She sits in stately dress; she is all White. Slur of the landscape.
In the birches’ breach, she waits: recompense for January’s deadly
beauty; rapid heart beating the downy body. Flaw
in the opal of field. Not-yet blood festival. To be as still
is to protest. Don’t go, I think, half-dozing at the window, when
she goes. Her shaming wakefulness. The poise of long feet
come to use. The adults look babyish all their lives.
It’s Nature’s trick, to feign innocence. Any intelligent thing
rejects the unhappy present. The thought of her alone would be
pretty, were she not true. And cruel as the feminine mind. Gone
the mist she releases I interpret as Mother’s hairspray.
She wears her fur, my mother. Pink-cheeked, she is
the landscape. Its cold eternal sunrise. Young and handsome
as my birth month. How rapidly we rushed toward each other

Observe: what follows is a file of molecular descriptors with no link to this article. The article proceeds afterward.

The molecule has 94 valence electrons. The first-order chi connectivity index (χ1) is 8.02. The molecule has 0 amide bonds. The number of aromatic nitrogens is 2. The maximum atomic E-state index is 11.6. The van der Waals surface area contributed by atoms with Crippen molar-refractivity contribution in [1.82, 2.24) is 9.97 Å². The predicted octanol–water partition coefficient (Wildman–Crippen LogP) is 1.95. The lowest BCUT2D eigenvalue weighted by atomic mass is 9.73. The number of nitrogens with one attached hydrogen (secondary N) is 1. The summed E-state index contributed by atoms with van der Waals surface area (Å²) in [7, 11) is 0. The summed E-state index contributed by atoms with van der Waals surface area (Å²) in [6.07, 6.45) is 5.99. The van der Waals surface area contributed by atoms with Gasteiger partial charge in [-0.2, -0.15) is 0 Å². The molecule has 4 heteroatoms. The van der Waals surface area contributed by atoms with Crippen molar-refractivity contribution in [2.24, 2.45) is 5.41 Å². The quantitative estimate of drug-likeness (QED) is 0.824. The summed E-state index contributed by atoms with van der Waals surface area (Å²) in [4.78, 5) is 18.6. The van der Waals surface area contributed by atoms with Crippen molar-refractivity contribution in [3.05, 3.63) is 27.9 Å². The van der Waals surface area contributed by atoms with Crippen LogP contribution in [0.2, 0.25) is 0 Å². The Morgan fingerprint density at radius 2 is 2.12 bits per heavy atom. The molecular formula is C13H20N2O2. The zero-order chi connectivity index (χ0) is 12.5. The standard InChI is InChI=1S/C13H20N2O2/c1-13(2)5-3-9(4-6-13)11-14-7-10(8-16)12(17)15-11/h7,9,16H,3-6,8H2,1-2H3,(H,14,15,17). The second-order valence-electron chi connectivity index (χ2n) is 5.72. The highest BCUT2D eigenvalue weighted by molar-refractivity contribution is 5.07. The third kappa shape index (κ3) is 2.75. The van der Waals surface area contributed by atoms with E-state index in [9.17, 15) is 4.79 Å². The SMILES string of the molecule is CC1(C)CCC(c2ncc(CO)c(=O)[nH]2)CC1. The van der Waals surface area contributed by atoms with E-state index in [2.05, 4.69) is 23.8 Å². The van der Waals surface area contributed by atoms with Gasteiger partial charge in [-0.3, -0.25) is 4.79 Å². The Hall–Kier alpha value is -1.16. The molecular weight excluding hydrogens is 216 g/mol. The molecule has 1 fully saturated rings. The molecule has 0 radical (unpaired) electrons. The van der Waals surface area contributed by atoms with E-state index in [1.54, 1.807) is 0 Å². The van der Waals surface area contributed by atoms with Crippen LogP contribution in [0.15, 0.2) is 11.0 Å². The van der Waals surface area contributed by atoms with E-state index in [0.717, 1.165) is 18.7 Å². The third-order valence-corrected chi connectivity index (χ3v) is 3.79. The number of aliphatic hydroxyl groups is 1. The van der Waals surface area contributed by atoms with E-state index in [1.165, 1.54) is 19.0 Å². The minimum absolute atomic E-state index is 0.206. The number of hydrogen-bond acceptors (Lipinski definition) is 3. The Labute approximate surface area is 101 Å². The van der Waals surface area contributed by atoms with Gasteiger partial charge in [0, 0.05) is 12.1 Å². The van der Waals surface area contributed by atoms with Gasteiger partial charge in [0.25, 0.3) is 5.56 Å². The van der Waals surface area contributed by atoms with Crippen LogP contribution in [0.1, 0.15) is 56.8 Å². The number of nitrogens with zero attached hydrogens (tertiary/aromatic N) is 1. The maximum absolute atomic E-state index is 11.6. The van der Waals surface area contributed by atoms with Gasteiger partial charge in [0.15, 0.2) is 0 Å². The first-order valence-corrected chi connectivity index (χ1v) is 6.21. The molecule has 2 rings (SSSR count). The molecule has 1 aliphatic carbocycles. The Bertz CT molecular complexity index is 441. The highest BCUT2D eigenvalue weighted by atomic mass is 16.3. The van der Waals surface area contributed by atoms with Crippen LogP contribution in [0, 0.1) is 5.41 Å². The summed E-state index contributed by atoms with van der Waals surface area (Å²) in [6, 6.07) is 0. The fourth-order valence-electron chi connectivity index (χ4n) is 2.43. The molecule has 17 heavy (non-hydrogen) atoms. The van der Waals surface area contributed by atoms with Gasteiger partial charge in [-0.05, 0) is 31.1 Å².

then. How we are the flaw in the other. Her blood slows
down. To be as quiet is to protest. Don’t go, I think, waving
goodbye from my car window. I go, and her waving
shames me. Though she bends, in mirror, in her sweeping,
she will always be younger than I am. It’s a mother’s trick,
to be loved as a lifelong daughter. The thought of her alone
will not do. She is pretty, and true. Any cruelty flies into wind-
borne snow. Into mist my mouth drinks now as milk.
From The Children by Paula Bohince. Used by permission of the poet and Sarabande. Copyright © 2012 by Paula Bohince.